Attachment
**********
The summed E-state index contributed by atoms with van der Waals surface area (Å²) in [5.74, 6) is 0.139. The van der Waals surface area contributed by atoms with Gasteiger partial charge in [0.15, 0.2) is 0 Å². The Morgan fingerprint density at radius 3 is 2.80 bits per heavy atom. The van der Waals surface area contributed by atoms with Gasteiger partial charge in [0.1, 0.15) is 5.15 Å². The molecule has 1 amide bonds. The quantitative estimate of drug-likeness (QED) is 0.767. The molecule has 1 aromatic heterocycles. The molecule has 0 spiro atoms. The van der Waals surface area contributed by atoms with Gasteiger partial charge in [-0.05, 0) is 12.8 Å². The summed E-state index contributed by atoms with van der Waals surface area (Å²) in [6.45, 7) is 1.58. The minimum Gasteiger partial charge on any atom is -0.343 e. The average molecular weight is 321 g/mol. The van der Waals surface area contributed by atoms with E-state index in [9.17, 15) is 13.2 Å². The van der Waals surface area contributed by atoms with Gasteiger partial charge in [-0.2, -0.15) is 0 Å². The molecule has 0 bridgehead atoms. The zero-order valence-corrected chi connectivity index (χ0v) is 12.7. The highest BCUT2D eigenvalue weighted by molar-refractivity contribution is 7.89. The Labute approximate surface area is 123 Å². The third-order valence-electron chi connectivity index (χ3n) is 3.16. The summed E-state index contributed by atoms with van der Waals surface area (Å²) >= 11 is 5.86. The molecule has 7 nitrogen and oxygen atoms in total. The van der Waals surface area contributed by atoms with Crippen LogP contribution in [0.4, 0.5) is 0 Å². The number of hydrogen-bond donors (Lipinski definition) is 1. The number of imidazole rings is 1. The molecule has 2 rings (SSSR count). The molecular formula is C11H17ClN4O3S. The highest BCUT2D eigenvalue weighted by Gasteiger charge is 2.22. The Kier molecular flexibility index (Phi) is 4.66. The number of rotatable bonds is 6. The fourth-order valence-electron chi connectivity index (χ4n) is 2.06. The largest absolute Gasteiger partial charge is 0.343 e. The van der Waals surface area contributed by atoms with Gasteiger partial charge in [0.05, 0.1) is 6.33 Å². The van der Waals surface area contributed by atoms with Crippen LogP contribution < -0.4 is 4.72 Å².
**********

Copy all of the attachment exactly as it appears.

The summed E-state index contributed by atoms with van der Waals surface area (Å²) in [5.74, 6) is 0.139. The van der Waals surface area contributed by atoms with Gasteiger partial charge in [0.15, 0.2) is 0 Å². The Morgan fingerprint density at radius 3 is 2.80 bits per heavy atom. The van der Waals surface area contributed by atoms with Gasteiger partial charge in [0.1, 0.15) is 5.15 Å². The molecule has 1 amide bonds. The quantitative estimate of drug-likeness (QED) is 0.767. The molecule has 1 aromatic heterocycles. The molecule has 0 spiro atoms. The van der Waals surface area contributed by atoms with Gasteiger partial charge in [-0.05, 0) is 12.8 Å². The summed E-state index contributed by atoms with van der Waals surface area (Å²) in [6.45, 7) is 1.58. The minimum Gasteiger partial charge on any atom is -0.343 e. The average molecular weight is 321 g/mol. The van der Waals surface area contributed by atoms with E-state index in [9.17, 15) is 13.2 Å². The van der Waals surface area contributed by atoms with Gasteiger partial charge in [-0.2, -0.15) is 0 Å². The molecule has 0 bridgehead atoms. The zero-order valence-corrected chi connectivity index (χ0v) is 12.7. The highest BCUT2D eigenvalue weighted by molar-refractivity contribution is 7.89. The Labute approximate surface area is 123 Å². The third-order valence-electron chi connectivity index (χ3n) is 3.16. The summed E-state index contributed by atoms with van der Waals surface area (Å²) >= 11 is 5.86. The molecule has 7 nitrogen and oxygen atoms in total. The van der Waals surface area contributed by atoms with Crippen LogP contribution in [0.4, 0.5) is 0 Å². The number of hydrogen-bond donors (Lipinski definition) is 1. The number of imidazole rings is 1. The molecule has 2 rings (SSSR count). The molecular formula is C11H17ClN4O3S. The highest BCUT2D eigenvalue weighted by Gasteiger charge is 2.22. The Kier molecular flexibility index (Phi) is 4.66. The number of rotatable bonds is 6. The fourth-order valence-electron chi connectivity index (χ4n) is 2.06. The largest absolute Gasteiger partial charge is 0.343 e. The van der Waals surface area contributed by atoms with Gasteiger partial charge in [0.05, 0.1) is 6.33 Å². The van der Waals surface area contributed by atoms with Crippen LogP contribution < -0.4 is 4.72 Å².